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The Benefits of Great Form Design

By Matthew Coats
Mar, 16, 2012

The simple "contact us" form is the unsung hero of a website, it often gets ignored, pushed to the side, slapped together in an effort to spend more time on flashy promo panels or fancy navigation effects, but the "Contact Us" form deserves much more attention!

Of course, I'm not just talking about "Contact" forms, I'm  talking about forms in general, from a hotel's reservation form to a newsletter signup form, forms can be a very powerful and easy to to gather customer and user data from a website. However in most cases these forms don't get much thought, they are often too lengthy, poorly designed, bland, dull, BORING.

If you want your users to fill out a form, its got to have some FUEL to it and this is where great form design comes into play.  Below are just some ways to help gather more accurate data, open up the communication between you and your users and also help instill confidence in your site and product.

1.)  Length. Sure it would be great to be able to put up a 20 field form with multiple pages so you can gather as much data as you can to help target your marketing efforts…but a long form more often than not drives away users. Think to yourself, "Would I fill all this out at home on a saturday". Keep the form short, simple and to the point, identify the most valuable aspects that you want to capture, Name, email address, Phone, and so forth.

2.) Text. Be personal with your form, instead of having default text that says "Email Address" try something friendlier, more inviting, like "Let us know your email address so we can get in touch" A user has to have some sort of incentive to sit there and fill out a form, being more personal helps that process, it takes a "Threatning" form that contains their personal information and transforms the process into something much friendlier, more inviting.

3.) Design. Default fields, default text, column 1, column 2. Most forms are boring visually and as mentioned above from a readability standpoint as well. If you want to increase  the amount of data you are collecting from forms, design will play a key role.  Make sure that the form matches the look and feel of the site, use similar fonts, similar colors, provide contrast between the elements. Most importantly of all make it not look like a form that the user fills out at the DMV or on their taxes, its important that the form is inviting and something the user will look at and feel that there is some value to filling out these fields.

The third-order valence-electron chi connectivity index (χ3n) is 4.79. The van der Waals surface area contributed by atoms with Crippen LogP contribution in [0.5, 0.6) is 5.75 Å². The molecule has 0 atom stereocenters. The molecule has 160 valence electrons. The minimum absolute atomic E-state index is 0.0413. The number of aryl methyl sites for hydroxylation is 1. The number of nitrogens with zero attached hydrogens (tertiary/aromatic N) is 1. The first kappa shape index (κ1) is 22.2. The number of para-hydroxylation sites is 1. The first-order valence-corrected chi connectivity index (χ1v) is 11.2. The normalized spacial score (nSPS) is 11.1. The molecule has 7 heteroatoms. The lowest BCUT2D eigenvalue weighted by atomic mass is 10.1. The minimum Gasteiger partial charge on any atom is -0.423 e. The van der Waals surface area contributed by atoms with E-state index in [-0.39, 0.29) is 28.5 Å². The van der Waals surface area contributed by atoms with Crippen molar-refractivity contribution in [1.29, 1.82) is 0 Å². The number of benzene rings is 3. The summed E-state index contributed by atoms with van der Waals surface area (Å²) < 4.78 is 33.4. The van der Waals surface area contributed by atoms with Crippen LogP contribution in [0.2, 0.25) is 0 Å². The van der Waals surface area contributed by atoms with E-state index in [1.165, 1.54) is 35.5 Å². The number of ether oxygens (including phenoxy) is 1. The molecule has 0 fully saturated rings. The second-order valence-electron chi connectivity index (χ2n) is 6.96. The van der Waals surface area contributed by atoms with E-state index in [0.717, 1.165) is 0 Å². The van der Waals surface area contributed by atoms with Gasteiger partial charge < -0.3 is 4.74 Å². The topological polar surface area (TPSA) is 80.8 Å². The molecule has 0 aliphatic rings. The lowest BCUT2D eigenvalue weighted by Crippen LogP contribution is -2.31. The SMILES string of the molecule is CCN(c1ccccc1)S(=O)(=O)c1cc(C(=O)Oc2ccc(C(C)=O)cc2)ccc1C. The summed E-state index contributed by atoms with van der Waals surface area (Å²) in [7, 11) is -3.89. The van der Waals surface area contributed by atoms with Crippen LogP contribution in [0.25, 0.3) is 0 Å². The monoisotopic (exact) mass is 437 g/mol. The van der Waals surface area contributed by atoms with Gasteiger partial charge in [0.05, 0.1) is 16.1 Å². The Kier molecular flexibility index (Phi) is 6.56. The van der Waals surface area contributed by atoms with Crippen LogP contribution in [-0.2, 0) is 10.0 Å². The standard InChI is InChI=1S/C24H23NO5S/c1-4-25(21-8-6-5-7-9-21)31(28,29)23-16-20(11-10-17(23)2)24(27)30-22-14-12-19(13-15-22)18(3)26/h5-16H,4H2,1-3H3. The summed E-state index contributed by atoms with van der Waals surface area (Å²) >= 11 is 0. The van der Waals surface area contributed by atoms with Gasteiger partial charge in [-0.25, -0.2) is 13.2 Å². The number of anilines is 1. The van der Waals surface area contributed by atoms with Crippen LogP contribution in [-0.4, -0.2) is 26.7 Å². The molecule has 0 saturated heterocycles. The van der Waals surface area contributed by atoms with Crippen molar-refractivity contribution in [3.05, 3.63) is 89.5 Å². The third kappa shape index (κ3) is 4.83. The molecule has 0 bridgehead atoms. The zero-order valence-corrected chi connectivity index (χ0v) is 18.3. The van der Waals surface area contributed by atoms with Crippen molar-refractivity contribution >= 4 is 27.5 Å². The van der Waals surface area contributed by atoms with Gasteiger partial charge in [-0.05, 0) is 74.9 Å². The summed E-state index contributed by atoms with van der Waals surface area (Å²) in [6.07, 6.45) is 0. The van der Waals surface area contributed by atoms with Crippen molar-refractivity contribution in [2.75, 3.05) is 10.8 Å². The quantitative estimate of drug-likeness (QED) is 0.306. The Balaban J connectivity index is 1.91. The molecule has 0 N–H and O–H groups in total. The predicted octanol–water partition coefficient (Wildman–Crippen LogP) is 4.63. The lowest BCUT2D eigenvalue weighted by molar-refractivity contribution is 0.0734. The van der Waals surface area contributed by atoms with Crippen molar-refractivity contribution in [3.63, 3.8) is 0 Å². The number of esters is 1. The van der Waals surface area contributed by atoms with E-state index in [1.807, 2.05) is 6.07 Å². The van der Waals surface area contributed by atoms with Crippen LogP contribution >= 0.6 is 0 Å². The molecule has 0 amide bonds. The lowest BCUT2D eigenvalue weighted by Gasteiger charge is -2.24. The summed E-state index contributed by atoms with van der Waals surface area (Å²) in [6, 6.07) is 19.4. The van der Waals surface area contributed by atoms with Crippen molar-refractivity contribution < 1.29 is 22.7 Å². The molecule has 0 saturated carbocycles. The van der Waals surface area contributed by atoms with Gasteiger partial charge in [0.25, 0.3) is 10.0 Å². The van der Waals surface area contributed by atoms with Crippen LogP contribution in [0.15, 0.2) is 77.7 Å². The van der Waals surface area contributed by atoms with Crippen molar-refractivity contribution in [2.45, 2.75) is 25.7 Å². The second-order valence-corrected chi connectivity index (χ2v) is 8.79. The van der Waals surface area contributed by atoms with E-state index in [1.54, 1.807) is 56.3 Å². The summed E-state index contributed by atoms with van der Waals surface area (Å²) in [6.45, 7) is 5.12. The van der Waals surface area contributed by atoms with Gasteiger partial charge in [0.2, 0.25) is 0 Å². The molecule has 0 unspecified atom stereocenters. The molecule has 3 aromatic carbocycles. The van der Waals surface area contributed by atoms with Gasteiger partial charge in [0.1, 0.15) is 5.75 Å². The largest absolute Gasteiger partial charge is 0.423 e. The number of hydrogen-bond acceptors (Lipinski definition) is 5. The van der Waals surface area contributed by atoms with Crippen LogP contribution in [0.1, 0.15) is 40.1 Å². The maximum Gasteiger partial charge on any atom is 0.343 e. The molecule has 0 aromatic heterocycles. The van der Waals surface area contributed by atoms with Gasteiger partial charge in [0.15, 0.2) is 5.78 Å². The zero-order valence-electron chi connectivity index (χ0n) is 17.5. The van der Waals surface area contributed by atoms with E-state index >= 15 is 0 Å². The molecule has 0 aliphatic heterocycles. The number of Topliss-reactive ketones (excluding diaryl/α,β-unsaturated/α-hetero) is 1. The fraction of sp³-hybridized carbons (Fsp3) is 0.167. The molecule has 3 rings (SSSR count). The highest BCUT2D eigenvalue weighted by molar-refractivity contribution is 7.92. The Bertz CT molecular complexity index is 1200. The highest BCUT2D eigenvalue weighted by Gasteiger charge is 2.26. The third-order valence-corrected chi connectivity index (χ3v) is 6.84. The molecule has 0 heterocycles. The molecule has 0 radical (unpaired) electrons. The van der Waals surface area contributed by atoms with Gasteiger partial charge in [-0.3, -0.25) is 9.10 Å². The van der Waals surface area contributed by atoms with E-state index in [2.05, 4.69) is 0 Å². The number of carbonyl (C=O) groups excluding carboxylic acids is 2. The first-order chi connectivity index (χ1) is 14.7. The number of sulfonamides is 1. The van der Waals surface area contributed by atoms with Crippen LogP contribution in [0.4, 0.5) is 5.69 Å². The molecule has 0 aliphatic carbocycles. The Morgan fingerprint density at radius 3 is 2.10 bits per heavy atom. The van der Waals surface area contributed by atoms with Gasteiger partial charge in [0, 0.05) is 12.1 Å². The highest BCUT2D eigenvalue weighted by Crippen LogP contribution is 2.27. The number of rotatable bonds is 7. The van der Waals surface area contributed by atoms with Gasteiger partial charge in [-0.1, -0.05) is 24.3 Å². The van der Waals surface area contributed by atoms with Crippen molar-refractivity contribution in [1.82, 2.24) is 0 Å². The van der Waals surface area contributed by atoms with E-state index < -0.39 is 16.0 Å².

One last note about forms, forms aren't just for collecting information from your users, they also have the power to instill confidence in your product or service. If you're "Contact Us" form looks thrown together, the user may not feel confident that filling out this form will result in answers to their questions.

In a worst case scenario, if you are running an online store and collect credit card information and your forms are just thrown together, don't match or resemble filling out your taxes, your potential customers are not going to  feel confident in sharing their personal information with your company resulting in them shopping, booking their vacation or planning a golf trip elsewhere.

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